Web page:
Published: Monday, Feb 16, 2009
Why Bangladesh invests less
Ahsan H. Mansur and Rubayat Chowdhury
Published on February 16, 2009
ECONOMIC theory stipulates that if a country wants to achieve higher economic growth it has to invest more. As investment increased in recent decades, Bangladesh's growth performance also improved, from 3.2% 1980s to 5.8% in the 2000s.
Despite these gains, Bangladesh is still investing (at 24.2% of GDP) much less than what it should. As a matter of fact, the economy cannot even invest what it saves domestically (29.2% of GDP). This column reviews the relationship between investment and growth in China, India and Bangladesh, and tries to identify why Bangladesh is not investing as much as it should.
Since the 1990s, China's real economic growth rate has averaged more than 9% while that of India was around 6% (Figure 1). The rapid growth in both China and India has been driven by high levels of investment (Figure 2).
The figures reveal that over the last three decades Bangladesh invested much less than the other two countries, and the recorded growth in Bangladesh was correspondingly lower. For all three countries, the data also show that as the rate of investment increased (India) or remained high in relation to GDP (China), so was their performance in terms of real GDP growth. What is the secret behind China's and India's success in sustaining high levels of investment, and what is the lesson for Bangladesh from their experience?
Investment theory states that level of investment in a firm or economy is inversely related to level of interest rate. The lower the interest rate in real terms (nominal interest rate adjusted for inflation) the higher would be the level of investment. A review of the real lending rates of the three countries reveals that the rate in Bangladesh has been the highest since 1990, and the lowest in China (Figure 3).
The difference is even more pronounced in the case of nominal interest rates. In nominal terms, Bangladeshi investors had to pay 15 % during 1990-2006, compared with 7% and 13%, respectively, in China and India. In real terms, Bangladeshi investors had to pay 5.3 and 2.8% age points more than their Chinese and Indian counterparts.
Certainly, this higher interest burden in real terms had a punishing impact on Bangladeshi entrepreneurs and can help explain the country's low level of investment.
In a recent, article Indian Reserve Bank Deputy Governor Rakesh Mohan blamed the Indian National Savings Schemes (NSS) for the relatively high interest rate structure in India. He observes that by offering very high interest rate at 8.3%, the NSS is distorting the domestic interest rate structures and creating impediments to monetary policy operations. If the Indian Reserve Bank is voicing concern about the situation in India, we should be screaming about the situation in Bangladesh. Interest rates on Bangladesh NSS instruments are about 3.5% age points higher than their Indian counterparts (currently offering 8.3% interest).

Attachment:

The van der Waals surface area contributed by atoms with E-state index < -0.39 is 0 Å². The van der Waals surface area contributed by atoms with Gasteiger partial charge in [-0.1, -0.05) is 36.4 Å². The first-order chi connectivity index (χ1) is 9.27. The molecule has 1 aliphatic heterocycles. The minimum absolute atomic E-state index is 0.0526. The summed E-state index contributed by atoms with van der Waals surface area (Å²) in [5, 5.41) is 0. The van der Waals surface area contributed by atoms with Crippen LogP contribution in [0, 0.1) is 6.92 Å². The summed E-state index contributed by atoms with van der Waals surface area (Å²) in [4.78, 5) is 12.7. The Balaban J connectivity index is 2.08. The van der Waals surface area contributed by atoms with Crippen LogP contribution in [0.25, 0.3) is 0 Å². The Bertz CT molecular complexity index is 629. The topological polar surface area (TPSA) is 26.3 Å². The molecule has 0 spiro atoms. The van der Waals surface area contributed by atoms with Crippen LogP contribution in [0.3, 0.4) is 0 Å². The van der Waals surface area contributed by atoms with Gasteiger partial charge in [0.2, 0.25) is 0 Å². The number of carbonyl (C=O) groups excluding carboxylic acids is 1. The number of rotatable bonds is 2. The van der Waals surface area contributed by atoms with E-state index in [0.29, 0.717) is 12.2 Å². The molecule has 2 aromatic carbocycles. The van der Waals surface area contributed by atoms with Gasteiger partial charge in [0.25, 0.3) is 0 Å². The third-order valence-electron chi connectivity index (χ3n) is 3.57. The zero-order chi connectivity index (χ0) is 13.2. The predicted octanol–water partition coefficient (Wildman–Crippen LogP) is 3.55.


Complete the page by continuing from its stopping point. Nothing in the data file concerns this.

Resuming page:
Why is it important for the NSS interest rate structure to be market-based? Right now, NSS instruments offer risk-free interest rates ranging between 11.5 to 12.0%, with effectively no tax withholding and for the most part tax-free. Since commercial banks have to offer equivalent rates to be attractive to the depositors on their time deposits, the NSS rates effectively serve as the floor for the deposit interest rate structure in Bangladesh.
Since these rates are set administratively on an ad-hoc basis at high levels, monetary policies of Bangladesh Bank essentially have no effect on the structure of time deposit rates. If we want to reduce lending rates in Bangladesh, the current administrative basis for setting NSS rates must be replaced by a market-based system.
It is interesting to observe that the Indian government's successful financial sector reform has contributed to a significant reduction in the spread between lending and deposit rates (Figure 4).
Financial sector reforms in China, on the other hand, contributed to an increase in the spread but still remained below 4%. It is also widely believed that China's deliberate policy of keeping price of capital low and maintaining the interest spread at a positive but moderate level has contributed to its unusually high investment rate.
In contrast, the incomplete financial reform in Bangladesh in the 1990s widened the spread from 4% in 1990 to the 6-8% range thereafter, which is well above the international norm.
The simple analysis presented in this piece very plainly helps identify the twin problems faced by Bangladeshi investors: (1) persistent high interest rates; and (2) the wide spread between lending and deposit rates.
The wide spread is attributable to market inefficiencies like high operating costs, lack of competition and the consequent high profits of the commercial banks, and relatively high loan loss and associated provisioning resulting from asymmetric information between borrowers and lending institutions (in part reflecting inadequate credit information and collaterals).
In addition to dismantling or replacing the NSS with market-based instruments, comprehensive efforts/reforms would be needed to lower the interest rate structure and spread if Bangladesh wants to achieve higher levels of investment and growth like China and India.
Ahsan H. Mansur is Executive Director, Policy Research Institute of Bangladesh. Email: firstname.lastname@example.org.